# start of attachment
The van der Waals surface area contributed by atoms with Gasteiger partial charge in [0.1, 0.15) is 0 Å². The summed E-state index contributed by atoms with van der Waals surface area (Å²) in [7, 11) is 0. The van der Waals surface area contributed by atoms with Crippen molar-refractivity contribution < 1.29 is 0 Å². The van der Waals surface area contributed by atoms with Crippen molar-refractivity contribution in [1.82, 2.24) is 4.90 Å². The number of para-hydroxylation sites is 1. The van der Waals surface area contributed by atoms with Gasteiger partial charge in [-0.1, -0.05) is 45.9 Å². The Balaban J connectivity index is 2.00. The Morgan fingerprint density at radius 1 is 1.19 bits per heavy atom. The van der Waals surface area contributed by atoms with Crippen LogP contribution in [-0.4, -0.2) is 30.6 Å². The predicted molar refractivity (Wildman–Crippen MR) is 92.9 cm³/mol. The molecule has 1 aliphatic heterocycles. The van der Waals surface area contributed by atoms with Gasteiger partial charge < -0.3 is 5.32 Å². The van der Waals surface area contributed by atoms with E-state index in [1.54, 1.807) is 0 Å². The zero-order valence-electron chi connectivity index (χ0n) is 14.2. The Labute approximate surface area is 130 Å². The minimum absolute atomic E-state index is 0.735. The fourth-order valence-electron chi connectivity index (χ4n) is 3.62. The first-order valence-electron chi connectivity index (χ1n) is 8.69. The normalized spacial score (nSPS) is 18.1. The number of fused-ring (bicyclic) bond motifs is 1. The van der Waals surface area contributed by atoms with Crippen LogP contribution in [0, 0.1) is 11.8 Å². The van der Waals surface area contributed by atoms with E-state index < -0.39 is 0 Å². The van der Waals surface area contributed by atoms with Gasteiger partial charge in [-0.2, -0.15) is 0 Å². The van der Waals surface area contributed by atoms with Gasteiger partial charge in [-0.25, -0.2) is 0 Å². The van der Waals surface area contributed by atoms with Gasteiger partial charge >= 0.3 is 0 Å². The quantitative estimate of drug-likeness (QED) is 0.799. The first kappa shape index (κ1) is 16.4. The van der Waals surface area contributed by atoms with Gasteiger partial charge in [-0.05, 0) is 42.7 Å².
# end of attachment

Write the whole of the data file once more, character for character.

The van der Waals surface area contributed by atoms with Gasteiger partial charge in [0.1, 0.15) is 0 Å². The summed E-state index contributed by atoms with van der Waals surface area (Å²) in [7, 11) is 0. The van der Waals surface area contributed by atoms with Crippen molar-refractivity contribution < 1.29 is 0 Å². The van der Waals surface area contributed by atoms with Crippen molar-refractivity contribution in [1.82, 2.24) is 4.90 Å². The number of para-hydroxylation sites is 1. The van der Waals surface area contributed by atoms with Gasteiger partial charge in [-0.1, -0.05) is 45.9 Å². The Balaban J connectivity index is 2.00. The Morgan fingerprint density at radius 1 is 1.19 bits per heavy atom. The van der Waals surface area contributed by atoms with Crippen LogP contribution in [-0.4, -0.2) is 30.6 Å². The predicted molar refractivity (Wildman–Crippen MR) is 92.9 cm³/mol. The molecule has 1 aliphatic heterocycles. The van der Waals surface area contributed by atoms with Gasteiger partial charge < -0.3 is 5.32 Å². The van der Waals surface area contributed by atoms with E-state index in [1.54, 1.807) is 0 Å². The zero-order valence-electron chi connectivity index (χ0n) is 14.2. The Labute approximate surface area is 130 Å². The minimum absolute atomic E-state index is 0.735. The fourth-order valence-electron chi connectivity index (χ4n) is 3.62. The first-order valence-electron chi connectivity index (χ1n) is 8.69. The normalized spacial score (nSPS) is 18.1. The number of fused-ring (bicyclic) bond motifs is 1. The van der Waals surface area contributed by atoms with Crippen LogP contribution in [0, 0.1) is 11.8 Å². The van der Waals surface area contributed by atoms with E-state index < -0.39 is 0 Å². The van der Waals surface area contributed by atoms with Gasteiger partial charge in [-0.2, -0.15) is 0 Å². The van der Waals surface area contributed by atoms with Gasteiger partial charge in [-0.25, -0.2) is 0 Å². The van der Waals surface area contributed by atoms with Gasteiger partial charge >= 0.3 is 0 Å². The quantitative estimate of drug-likeness (QED) is 0.799. The first kappa shape index (κ1) is 16.4. The van der Waals surface area contributed by atoms with Gasteiger partial charge in [-0.05, 0) is 42.7 Å².